Civil Liberties/Human Rights - Human rights are fundamental, inherent rights and freedoms to which all people are entitled irrespective of their race, religion, nationality, gender, language, ethnic origin or other status.
Civil liberties differ from human rights in that they are established by individual states in their laws and are applied within the jurisdiction of those states. Human rights are enshrined in custom and international law and impose standards of conduct upon all states and are held to such a degree that they cannot be created or abrogated by an individual state or government.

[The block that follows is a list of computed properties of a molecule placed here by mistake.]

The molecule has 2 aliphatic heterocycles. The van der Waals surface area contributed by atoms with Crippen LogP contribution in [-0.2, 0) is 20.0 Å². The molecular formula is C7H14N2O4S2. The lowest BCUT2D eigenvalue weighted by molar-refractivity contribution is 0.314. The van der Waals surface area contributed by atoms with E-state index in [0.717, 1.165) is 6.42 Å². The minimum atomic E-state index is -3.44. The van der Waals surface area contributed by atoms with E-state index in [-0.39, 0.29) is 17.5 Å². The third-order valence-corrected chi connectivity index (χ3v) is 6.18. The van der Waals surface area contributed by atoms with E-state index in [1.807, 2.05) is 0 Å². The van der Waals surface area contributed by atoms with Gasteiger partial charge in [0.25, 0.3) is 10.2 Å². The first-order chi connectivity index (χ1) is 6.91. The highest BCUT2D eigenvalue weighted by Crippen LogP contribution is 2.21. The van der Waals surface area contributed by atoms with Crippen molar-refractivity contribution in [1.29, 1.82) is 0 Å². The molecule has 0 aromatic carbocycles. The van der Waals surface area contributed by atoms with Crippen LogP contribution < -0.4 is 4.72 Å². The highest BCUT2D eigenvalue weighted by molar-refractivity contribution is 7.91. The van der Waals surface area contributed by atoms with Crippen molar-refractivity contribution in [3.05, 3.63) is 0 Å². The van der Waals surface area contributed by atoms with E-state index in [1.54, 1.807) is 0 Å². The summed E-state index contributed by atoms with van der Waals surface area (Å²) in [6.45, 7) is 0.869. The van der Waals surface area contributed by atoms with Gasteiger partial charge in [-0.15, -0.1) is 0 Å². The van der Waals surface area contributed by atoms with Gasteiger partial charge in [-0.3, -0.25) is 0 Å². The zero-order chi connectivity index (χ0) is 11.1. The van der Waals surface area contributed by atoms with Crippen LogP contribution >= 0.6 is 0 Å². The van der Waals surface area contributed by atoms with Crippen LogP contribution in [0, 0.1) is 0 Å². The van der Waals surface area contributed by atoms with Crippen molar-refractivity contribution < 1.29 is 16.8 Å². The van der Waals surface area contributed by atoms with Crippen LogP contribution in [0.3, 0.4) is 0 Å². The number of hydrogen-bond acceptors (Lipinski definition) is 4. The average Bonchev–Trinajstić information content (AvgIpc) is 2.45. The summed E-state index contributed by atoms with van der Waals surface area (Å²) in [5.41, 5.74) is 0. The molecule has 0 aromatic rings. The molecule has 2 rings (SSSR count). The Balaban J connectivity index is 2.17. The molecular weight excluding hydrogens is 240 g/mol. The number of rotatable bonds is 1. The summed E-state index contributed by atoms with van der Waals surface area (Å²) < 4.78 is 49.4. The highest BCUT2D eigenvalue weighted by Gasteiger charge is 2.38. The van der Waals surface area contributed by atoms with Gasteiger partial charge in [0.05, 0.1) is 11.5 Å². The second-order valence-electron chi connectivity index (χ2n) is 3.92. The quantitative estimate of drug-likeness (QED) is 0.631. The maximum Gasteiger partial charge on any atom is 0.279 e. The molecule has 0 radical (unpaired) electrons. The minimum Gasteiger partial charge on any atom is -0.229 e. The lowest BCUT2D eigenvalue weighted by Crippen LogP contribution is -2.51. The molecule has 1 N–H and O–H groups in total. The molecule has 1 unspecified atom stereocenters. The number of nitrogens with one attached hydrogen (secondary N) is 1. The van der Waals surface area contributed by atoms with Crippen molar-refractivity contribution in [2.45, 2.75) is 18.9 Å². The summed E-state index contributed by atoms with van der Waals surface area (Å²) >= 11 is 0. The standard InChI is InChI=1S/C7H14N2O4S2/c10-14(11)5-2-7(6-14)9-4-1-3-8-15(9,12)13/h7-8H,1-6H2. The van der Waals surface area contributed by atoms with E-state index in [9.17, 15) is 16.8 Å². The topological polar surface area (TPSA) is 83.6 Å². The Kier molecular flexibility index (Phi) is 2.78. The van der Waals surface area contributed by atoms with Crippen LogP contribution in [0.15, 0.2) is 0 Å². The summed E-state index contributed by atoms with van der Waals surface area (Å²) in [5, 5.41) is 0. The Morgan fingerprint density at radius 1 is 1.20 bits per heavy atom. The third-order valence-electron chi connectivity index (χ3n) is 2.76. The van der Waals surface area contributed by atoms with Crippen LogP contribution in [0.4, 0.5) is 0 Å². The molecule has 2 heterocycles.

Human rights are regarded as universal in that all people are regarded as equal by virtue of their humanity.
The principles of human rights are supported by several international conventions and treaties such as the United Nations Universal Declaration of Human Rights, the European Convention on Human Rights and a number of specific national Human Rights Acts. Human rights encompass political, economic and cultural rights including the rights to life, liberty, education, equality before the law, belief, and freedom of speech, religion, movement and nationality.
The concept of a set of universally accepted human rights developed in the aftermath of the Second World War and the holocaust although the first recorded definition was penned by Scottish philosopher John Locke and was later enhanced in the American Declaration of Rights in 1776 which declared 'All men are by nature equally free and independent and have certain inherent rights'.